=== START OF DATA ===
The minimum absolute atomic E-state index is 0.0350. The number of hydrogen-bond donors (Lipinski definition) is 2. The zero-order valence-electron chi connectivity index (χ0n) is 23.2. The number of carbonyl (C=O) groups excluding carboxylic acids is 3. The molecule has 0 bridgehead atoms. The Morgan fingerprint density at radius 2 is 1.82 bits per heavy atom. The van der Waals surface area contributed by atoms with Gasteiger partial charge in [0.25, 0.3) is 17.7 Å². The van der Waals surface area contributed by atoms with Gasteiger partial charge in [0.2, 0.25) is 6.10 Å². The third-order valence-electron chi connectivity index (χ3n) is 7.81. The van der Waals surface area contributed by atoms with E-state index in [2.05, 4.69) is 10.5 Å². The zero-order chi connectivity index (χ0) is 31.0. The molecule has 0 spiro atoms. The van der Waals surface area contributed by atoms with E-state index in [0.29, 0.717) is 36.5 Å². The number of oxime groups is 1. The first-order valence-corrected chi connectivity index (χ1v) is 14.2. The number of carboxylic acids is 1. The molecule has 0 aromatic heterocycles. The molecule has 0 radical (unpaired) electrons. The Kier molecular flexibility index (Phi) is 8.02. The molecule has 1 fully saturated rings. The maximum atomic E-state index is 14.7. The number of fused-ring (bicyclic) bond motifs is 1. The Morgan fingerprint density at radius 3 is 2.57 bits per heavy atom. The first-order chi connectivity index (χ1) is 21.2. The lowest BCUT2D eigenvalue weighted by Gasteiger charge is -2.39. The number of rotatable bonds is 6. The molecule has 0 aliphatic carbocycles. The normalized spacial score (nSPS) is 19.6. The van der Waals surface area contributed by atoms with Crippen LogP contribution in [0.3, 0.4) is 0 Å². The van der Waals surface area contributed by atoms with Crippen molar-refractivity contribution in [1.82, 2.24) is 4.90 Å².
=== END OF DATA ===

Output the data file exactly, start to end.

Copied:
The minimum absolute atomic E-state index is 0.0350. The number of hydrogen-bond donors (Lipinski definition) is 2. The zero-order valence-electron chi connectivity index (χ0n) is 23.2. The number of carbonyl (C=O) groups excluding carboxylic acids is 3. The molecule has 0 bridgehead atoms. The Morgan fingerprint density at radius 2 is 1.82 bits per heavy atom. The van der Waals surface area contributed by atoms with Gasteiger partial charge in [0.25, 0.3) is 17.7 Å². The van der Waals surface area contributed by atoms with Gasteiger partial charge in [0.2, 0.25) is 6.10 Å². The third-order valence-electron chi connectivity index (χ3n) is 7.81. The van der Waals surface area contributed by atoms with E-state index in [2.05, 4.69) is 10.5 Å². The zero-order chi connectivity index (χ0) is 31.0. The molecule has 0 spiro atoms. The van der Waals surface area contributed by atoms with E-state index in [0.29, 0.717) is 36.5 Å². The number of oxime groups is 1. The first-order valence-corrected chi connectivity index (χ1v) is 14.2. The number of carboxylic acids is 1. The molecule has 0 aromatic heterocycles. The molecule has 0 radical (unpaired) electrons. The Kier molecular flexibility index (Phi) is 8.02. The molecule has 1 fully saturated rings. The maximum atomic E-state index is 14.7. The number of fused-ring (bicyclic) bond motifs is 1. The Morgan fingerprint density at radius 3 is 2.57 bits per heavy atom. The first-order chi connectivity index (χ1) is 21.2. The lowest BCUT2D eigenvalue weighted by Gasteiger charge is -2.39. The number of rotatable bonds is 6. The molecule has 0 aliphatic carbocycles. The normalized spacial score (nSPS) is 19.6. The van der Waals surface area contributed by atoms with Crippen LogP contribution in [0.3, 0.4) is 0 Å². The van der Waals surface area contributed by atoms with Crippen molar-refractivity contribution in [1.82, 2.24) is 4.90 Å².